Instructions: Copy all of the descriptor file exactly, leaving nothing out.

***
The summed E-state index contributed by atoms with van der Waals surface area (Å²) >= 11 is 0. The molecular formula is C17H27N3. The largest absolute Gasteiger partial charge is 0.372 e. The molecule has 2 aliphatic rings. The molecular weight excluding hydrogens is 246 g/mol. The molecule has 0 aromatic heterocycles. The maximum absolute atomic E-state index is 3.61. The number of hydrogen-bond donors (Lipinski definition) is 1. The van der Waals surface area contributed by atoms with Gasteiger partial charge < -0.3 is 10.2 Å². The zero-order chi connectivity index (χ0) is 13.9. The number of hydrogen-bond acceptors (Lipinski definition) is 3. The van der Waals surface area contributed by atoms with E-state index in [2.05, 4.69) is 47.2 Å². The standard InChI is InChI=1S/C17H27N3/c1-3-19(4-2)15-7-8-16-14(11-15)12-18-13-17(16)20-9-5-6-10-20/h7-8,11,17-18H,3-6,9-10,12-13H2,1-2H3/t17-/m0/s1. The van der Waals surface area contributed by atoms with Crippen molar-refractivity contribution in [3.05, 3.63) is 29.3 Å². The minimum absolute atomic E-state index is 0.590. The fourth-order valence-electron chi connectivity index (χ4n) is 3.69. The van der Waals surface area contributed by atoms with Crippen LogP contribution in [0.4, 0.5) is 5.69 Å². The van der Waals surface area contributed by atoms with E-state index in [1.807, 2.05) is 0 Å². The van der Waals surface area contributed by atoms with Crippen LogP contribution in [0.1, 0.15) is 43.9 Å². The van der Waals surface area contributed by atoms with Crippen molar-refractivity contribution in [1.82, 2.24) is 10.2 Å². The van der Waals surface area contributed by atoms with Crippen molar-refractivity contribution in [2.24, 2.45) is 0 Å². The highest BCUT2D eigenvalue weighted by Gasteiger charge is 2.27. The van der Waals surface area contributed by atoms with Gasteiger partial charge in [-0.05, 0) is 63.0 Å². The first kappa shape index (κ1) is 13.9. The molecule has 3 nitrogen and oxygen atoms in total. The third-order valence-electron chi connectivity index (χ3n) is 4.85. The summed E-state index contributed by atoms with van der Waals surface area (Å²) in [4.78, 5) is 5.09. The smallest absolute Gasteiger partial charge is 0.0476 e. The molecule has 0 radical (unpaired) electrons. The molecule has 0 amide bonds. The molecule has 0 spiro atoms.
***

The summed E-state index contributed by atoms with van der Waals surface area (Å²) >= 11 is 0. The molecular formula is C17H27N3. The largest absolute Gasteiger partial charge is 0.372 e. The molecule has 2 aliphatic rings. The molecular weight excluding hydrogens is 246 g/mol. The molecule has 0 aromatic heterocycles. The maximum absolute atomic E-state index is 3.61. The number of hydrogen-bond donors (Lipinski definition) is 1. The van der Waals surface area contributed by atoms with Gasteiger partial charge < -0.3 is 10.2 Å². The zero-order chi connectivity index (χ0) is 13.9. The number of hydrogen-bond acceptors (Lipinski definition) is 3. The van der Waals surface area contributed by atoms with E-state index in [2.05, 4.69) is 47.2 Å². The standard InChI is InChI=1S/C17H27N3/c1-3-19(4-2)15-7-8-16-14(11-15)12-18-13-17(16)20-9-5-6-10-20/h7-8,11,17-18H,3-6,9-10,12-13H2,1-2H3/t17-/m0/s1. The van der Waals surface area contributed by atoms with Crippen molar-refractivity contribution in [3.05, 3.63) is 29.3 Å². The minimum absolute atomic E-state index is 0.590. The fourth-order valence-electron chi connectivity index (χ4n) is 3.69. The van der Waals surface area contributed by atoms with Crippen LogP contribution in [0.4, 0.5) is 5.69 Å². The van der Waals surface area contributed by atoms with E-state index in [1.807, 2.05) is 0 Å². The van der Waals surface area contributed by atoms with Crippen LogP contribution in [0.1, 0.15) is 43.9 Å². The van der Waals surface area contributed by atoms with Crippen molar-refractivity contribution in [1.82, 2.24) is 10.2 Å². The van der Waals surface area contributed by atoms with Crippen molar-refractivity contribution in [2.24, 2.45) is 0 Å². The highest BCUT2D eigenvalue weighted by Gasteiger charge is 2.27. The van der Waals surface area contributed by atoms with Gasteiger partial charge in [-0.05, 0) is 63.0 Å². The first kappa shape index (κ1) is 13.9. The molecule has 3 nitrogen and oxygen atoms in total. The third-order valence-electron chi connectivity index (χ3n) is 4.85. The summed E-state index contributed by atoms with van der Waals surface area (Å²) in [4.78, 5) is 5.09. The smallest absolute Gasteiger partial charge is 0.0476 e. The molecule has 0 radical (unpaired) electrons. The molecule has 0 amide bonds. The molecule has 0 spiro atoms.